by Diane Marcotte
There are many theories as to why certain people are able to get a ‘dowsing response’, either through the use of a tool (a rod(s) or pendulum), or simply through a physical bodily response (shaking, feeling weak or faint, etc.). In earlier times it was widely believed that the water, mineral, or object being searched for gave off emanations of some sort. Many names were given to these ‘emanations’, including radiation, energy rays, electromagnetic energy, etc.
One belief was that the dowsing instrument itself was sensitive to these emanations and it reacted in a specific manner as it passed over the object. However a sufficiently sensitive person had to be holding the instrument for any reaction to occur. That is, there has never been an instance where an instrument would react on it’s own.
Another belief, which is more common today, is that the dowsing reaction originates in the dowser’s mind or subconscious. The dowser is able by his or her intent to open some unconscious channel through which the answer is received. The dowser’s nervous system is then stimulated in such a way that muscular contractions occur which make the instrument move or the body shake, etc.
Many established dowsers have certain beliefs, rituals, specific techniques, etc. that they firmly believe they must follow to have any measure of success. J. Scott Elliot, an archaeologist and dowser who was a past president of the British Society of Dowsers (1966-75), used the word ‘shibboleth’ in his book ‘Dowsing: One Man’s Way’ when referring to these beliefs that dowsers adopted. He defined the term as ‘old-fashioned and generally abandoned doctrine once held essential.’ Oftentimes these beliefs stemmed from the older concepts of dowsing as an operation of picking up emanations.
Webster’s New World Dictionary gives the meaning of a shibboleth as a phrase, custom, etc. which is distinctive of a particular party or class. The Bible shows how the word originated. As the Ephraimites tried to cross the Jordan fords, they ran into the enemy soldiers of Jephthah. Their identity was established by their ability to pronounce the word ‘Shibboleth’. If they were unable to make the ‘sh’ sound, they were known to be enemies and subsequently killed.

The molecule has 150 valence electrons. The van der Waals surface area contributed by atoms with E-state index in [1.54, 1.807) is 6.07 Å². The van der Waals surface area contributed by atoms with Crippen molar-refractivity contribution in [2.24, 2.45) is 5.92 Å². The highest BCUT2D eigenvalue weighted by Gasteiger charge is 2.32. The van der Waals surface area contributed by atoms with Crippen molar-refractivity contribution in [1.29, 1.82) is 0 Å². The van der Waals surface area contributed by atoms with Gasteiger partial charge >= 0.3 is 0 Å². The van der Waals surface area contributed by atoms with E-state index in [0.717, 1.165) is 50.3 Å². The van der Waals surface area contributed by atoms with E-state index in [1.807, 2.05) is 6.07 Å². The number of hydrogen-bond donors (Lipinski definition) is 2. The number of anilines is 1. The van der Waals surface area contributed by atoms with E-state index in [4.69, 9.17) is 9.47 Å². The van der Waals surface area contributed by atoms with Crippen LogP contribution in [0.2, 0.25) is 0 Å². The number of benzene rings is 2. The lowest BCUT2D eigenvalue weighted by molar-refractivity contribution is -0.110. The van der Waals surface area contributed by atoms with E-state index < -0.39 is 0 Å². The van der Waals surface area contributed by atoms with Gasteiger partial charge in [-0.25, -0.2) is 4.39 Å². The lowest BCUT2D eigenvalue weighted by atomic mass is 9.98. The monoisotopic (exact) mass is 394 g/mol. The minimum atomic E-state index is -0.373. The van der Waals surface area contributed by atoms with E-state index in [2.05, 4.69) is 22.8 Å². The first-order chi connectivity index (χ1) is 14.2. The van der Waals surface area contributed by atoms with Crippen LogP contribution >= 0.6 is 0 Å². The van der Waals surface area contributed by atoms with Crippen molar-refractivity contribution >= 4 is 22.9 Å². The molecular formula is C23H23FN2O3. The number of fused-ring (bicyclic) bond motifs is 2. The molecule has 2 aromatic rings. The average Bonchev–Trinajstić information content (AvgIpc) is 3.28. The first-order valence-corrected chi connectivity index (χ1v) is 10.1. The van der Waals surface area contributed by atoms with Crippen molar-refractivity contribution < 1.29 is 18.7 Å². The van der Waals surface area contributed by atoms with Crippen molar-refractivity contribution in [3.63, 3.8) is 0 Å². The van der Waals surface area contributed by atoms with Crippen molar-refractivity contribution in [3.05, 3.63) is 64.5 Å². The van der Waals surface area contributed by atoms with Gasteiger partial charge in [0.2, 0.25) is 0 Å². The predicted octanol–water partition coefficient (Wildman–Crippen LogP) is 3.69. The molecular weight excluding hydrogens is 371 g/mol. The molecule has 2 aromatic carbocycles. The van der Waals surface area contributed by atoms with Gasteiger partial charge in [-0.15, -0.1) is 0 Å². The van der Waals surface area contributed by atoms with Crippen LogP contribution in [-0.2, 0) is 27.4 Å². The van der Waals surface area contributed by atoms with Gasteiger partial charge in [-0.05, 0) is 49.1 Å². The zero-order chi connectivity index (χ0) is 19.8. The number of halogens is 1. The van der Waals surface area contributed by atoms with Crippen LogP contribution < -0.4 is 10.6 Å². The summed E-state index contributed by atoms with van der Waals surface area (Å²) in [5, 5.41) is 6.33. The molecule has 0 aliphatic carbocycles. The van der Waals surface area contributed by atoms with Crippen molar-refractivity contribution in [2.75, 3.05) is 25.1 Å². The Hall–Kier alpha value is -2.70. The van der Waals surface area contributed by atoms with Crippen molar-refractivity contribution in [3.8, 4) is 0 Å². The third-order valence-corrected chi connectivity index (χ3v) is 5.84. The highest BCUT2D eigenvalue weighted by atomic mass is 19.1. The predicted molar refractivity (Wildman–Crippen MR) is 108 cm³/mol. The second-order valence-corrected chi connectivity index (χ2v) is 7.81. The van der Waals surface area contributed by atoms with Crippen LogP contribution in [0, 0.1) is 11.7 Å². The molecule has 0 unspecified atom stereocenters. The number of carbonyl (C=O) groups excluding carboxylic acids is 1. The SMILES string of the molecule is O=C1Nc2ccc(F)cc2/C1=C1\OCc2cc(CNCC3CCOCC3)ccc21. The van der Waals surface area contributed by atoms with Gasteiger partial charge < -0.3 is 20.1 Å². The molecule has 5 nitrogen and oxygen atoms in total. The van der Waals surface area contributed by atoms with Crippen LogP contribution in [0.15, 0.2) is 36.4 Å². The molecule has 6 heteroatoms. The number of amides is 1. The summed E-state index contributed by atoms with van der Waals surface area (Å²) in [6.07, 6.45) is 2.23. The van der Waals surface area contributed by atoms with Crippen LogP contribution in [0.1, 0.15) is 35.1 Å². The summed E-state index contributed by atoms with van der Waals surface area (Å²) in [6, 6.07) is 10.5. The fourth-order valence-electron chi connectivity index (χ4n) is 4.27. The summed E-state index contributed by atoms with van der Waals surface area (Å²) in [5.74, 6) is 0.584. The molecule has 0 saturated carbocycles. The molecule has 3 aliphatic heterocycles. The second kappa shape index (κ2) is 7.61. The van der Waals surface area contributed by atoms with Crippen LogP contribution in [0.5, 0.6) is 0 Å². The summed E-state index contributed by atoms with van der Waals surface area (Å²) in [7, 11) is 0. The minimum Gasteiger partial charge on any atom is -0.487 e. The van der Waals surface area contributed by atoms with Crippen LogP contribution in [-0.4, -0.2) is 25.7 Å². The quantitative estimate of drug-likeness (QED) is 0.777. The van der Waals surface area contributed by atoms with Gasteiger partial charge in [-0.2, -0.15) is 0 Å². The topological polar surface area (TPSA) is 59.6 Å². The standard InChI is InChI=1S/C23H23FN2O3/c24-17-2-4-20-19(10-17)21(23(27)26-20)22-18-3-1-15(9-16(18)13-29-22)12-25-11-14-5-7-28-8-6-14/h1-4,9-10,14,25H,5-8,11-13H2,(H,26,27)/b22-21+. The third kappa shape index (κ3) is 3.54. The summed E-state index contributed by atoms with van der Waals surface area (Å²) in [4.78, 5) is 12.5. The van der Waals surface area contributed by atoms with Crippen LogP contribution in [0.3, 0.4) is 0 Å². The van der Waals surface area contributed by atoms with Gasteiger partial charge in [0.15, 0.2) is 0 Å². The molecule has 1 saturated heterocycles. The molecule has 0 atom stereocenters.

It was J. Scott Elliot’s belief that new dowsers should refrain as much as possible from taking on shibboleths or any pet ideas that become a firm part of their technique, for once accepted they can become impossible to let go of.
Some examples of shibboleths are:
- Don’t wear rubber boots when dowsing
- Keep both feet on the floor
- Don’t dowse before 10 a.m. or after sundown
- When map dowsing, always face West (or North, South, or East)
- Always orientate the map before dowsing
- Don’t pierce the paper on which you are map dowsing
- A longer rod is more sensitive
- One might get a taste in the mouth when dowsing over water
- Pendulums must be made of a ‘natural’ substance
- Wearing leather gloves prevent a dowsing reaction from occurring
- It is dangerous to dowse when the moon is on the wane
- You must wear (or not wear) a particular item, e.g., a copper bracelet
- You must hold the pendulum only in your dominant hand
It is important to know that if you believe that you must follow a certain ritual or technique then it will be so. The positive result then reinforces the belief. Once you take on a shibboleth of any kind it will become incorporated into your technique. His advice to novice dowsers was to question then avoid such beliefs and to keep the dowsing simple.
Probably all experienced dowsers have their shibboleths. As long as it works there really is no need to change the beliefs but it can make dowsing more complicated. The danger occurs when a dowser thinks that a certain way may prevent him or her from finding what is being searched for. This self-imposed belief or thought will then act as a mental block and actually prevent the dowser from being successful.
Conversely, by being open to believing that there are no restrictions or impediments that will prevent a positive response, it will be much more likely that the dowser will have a higher success rate. Thus, keeping things as simple as possible will make dowsing more accurate.
Diane is a dowser from Oakville, Ontario, was a past board member of the Canadian Society of Dowsers.
© Copyright 2002, Diane Marcotte.